gem identification tools

Top 3 Jewellery Appraisal Questions

Part 3:

So, what gemstone is this?

Did you know that there are hundreds of natural gemstones that can be found all over the world? With that information, I am sure you can understand how challenging it can be to separate the various varieties. I regularly see pictures of jewellery being posting online with the question “what gemstone is this?” or “is this stone real?”.

As a GIA Graduate Gemologist, I have a variety of tools that help me identify gemstones based on their optical properties.  A gem’s physical appearance, such as colour can be used to rule out some options (ex. a ring with a green stone, I can confidently say it is not a ruby).  The process of gem identification is much more complex.  Gemologists employ several tests to help rule out as many options as possible.  There are gemstones that have a distinct appearance, but with synthetic and imitation gems being so prevalent, a thorough analysis is required.    It is unlikely that a gemologist would put their name on a visual identification without performing any identification tests.  

Gemstone identification tools.
Gemological tools used to identify gemstones. Photo Credit: @acgemlab

Posting a picture and asking for guidance may start your research, but it should not be used as the final determination.  Keep in mind that the people that answer your call for help online may or may not be trained professionals.  Would you send a picture of your car to the mechanic and ask “what’s wrong and how much is it going to cost to fix”?  Perhaps you can, but I bet the mechanic is going to do a full inspection before issuing an official quote to make sure there aren’t any other underlying issues that they could become liable for.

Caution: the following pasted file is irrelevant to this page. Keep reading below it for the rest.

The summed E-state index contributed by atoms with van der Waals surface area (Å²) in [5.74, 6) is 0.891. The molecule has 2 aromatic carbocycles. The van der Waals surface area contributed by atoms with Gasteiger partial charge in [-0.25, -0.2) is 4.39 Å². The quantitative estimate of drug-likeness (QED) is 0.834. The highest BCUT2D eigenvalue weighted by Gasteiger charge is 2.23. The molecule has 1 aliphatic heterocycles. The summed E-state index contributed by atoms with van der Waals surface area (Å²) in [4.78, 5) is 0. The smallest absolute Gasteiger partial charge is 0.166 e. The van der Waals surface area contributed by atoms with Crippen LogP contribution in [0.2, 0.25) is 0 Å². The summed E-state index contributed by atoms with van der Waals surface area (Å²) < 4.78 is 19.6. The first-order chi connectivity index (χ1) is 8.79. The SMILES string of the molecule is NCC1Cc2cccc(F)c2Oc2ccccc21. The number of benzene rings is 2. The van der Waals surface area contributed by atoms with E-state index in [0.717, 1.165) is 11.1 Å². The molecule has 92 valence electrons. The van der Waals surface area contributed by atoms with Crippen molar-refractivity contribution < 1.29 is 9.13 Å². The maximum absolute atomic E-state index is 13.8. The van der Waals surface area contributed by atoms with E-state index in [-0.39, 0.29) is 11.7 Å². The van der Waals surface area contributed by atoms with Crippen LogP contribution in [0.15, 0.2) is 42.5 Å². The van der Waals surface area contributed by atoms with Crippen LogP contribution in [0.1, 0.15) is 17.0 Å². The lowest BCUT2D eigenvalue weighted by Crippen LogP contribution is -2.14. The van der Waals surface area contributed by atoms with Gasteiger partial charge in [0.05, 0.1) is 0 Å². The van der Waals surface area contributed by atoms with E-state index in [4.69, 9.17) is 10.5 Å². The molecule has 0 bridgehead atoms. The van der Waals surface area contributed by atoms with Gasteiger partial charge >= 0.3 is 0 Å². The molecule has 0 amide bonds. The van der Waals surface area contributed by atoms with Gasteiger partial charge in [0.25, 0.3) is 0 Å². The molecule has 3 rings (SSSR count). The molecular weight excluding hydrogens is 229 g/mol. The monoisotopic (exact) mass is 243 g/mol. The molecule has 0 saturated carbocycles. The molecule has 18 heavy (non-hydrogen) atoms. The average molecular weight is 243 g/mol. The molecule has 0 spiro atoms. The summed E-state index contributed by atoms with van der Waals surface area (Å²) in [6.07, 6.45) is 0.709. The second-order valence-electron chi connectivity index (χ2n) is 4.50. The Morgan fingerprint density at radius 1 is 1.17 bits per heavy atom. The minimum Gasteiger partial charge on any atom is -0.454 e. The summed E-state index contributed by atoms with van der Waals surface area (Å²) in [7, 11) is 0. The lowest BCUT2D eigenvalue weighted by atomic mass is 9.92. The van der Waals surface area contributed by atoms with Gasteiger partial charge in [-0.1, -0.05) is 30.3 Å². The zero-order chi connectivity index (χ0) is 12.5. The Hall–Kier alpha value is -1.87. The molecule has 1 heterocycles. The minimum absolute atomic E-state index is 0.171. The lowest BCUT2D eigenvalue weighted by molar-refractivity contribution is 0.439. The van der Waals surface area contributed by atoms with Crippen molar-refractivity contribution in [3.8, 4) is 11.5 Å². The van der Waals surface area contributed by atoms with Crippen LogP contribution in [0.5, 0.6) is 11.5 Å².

If you are going to post pictures and ask for help online, let me help you help others.  I know that jewellery is sparkly and it can be challenging to focus on the item, but here are a few tips that will help you capture better photos. 

  1. Use a simple light coloured background; a piece of paper is sufficient.
  2. Use good lighting, near a window with natural daylight is best. 
  3. Clean the item first, warm soapy water works for most gems*. 
  4. Prevent blurry photos by stabilizing the item and your camera, place the item on a flat surface or use a camera stand.  
  5. Remember that having a trained gemologist assess your items is the best way to determine what you have. 

The most important tip from that list is #5, having a trained professional asses your items.  Pictures are great and definitely help start the conversation, but there are so many minute details that a photo cannot communicate.  Nothing beats the knowledge of a trained professional.  

With so many questions that need answers, the internet has become the go to resource for many.  Whether you are trying to find out how much your item is worth, where you can sell it, or what gemstone it is, having the assistance of an experienced professional is paramount.   If you have questions about your jewellery, please contact AC Appraisals at  

*For more information on how to safely clean your jewellery, please contact me. I can provide guidance specific to the jewellery item and gemstones you have.

Written By: Alanna Campbell March 27, 2021

Opinions and experiences are my own.  Photos are credited to @acgemlab.